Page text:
• Harper can't count on anybody else either. The argument isn't just that Harper can now pick up enough seats in Quebec to get a majority; it's that Harper's handling of Quebec, evidenced by the strong federalist showing (or at least the weak separatist showing) in Monday's election, will have dividends in the rest of the country. But one key lesson from Monday - the message the ADQ especially is pushing - is that Monday's results mark the advent of a new stage of Quebec politics, a movement beyond separatist/federalist to left/right or something similar. If that's true in Quebec, isn't it at least possible that it's true outside of Quebec? The assumption is that folks in the 905s will look at the Quebec results, see a separatist defeat, and throw their support to Harper in thanks. But isn't it possible that the folks in the 905s will look at the Quebec results and see instead a right-wing populist victory? And if so, are we really confident that those suburban Ontario folks will thank Harper for it? I certainly hope they would, but again, would you bet your government on it?

  • The country doesn't need an election. Does it? This overlaps a bit with my first point, but from the perspective of the voter. What's not getting done? What's so urgent that Harper needs to get a majority? What message would it send, in other words, if Harper were to go to the country - except that he wanted more power? Now I've heard the argument that how a government falls is immaterial, since a campaign will almost necessarily shift the focus to the parties themselves; voters won't - so the argument goes - hold against a party the fact that it triggered an election. There's something to that, and though I think that a smart opposition leader could exploit the calling of an unnecessary election, I don't think Dion is nearly that savvy. But I wouldn't discount the discontent of a voter who sees no reason to send Harper back with a majority - beyond Harper's desire for a majority. Indeed, given Harper's strategy of appealing to the Tim Horton's crowd, and given recent revelations about the business-as-usual approach of some Tories towards lobbying and the like, at least some voters would, I think, take an election as a very Martin- or Chretien-esque power-grab.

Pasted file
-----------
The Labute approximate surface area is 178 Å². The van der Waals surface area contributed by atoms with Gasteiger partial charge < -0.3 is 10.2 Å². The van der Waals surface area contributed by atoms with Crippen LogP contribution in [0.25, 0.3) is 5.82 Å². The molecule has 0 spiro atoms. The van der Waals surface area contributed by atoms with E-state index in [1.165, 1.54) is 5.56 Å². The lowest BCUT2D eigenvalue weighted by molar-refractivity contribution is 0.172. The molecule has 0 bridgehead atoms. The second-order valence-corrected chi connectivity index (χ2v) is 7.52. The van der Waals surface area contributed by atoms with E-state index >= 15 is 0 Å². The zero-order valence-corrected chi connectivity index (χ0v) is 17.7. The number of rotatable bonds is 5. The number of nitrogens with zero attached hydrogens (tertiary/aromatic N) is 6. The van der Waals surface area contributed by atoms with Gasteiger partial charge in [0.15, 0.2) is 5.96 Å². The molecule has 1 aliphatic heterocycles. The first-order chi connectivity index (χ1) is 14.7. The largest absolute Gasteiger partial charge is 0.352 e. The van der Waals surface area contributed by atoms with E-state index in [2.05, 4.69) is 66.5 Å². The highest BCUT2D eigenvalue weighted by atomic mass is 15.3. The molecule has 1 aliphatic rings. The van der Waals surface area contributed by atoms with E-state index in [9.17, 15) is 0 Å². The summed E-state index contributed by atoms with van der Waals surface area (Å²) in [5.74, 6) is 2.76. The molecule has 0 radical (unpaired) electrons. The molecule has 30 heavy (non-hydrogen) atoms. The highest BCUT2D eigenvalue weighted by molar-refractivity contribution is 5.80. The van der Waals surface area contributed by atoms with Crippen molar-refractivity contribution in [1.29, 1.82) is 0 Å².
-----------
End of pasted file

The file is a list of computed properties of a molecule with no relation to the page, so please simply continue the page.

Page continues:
That's not to say that there won't be an election - though I'm gratified to see that Paul Wells is expressing skepticism. But I wouldn't call an election. Of course I'm not Stephen Harper.

Posted by David Mader at 11:56 AM | (1) | Back to Main

March 23, 2007

Voting Ourselves 'Rich'

Tories Enjoy Post-Budget Bounce in the Polls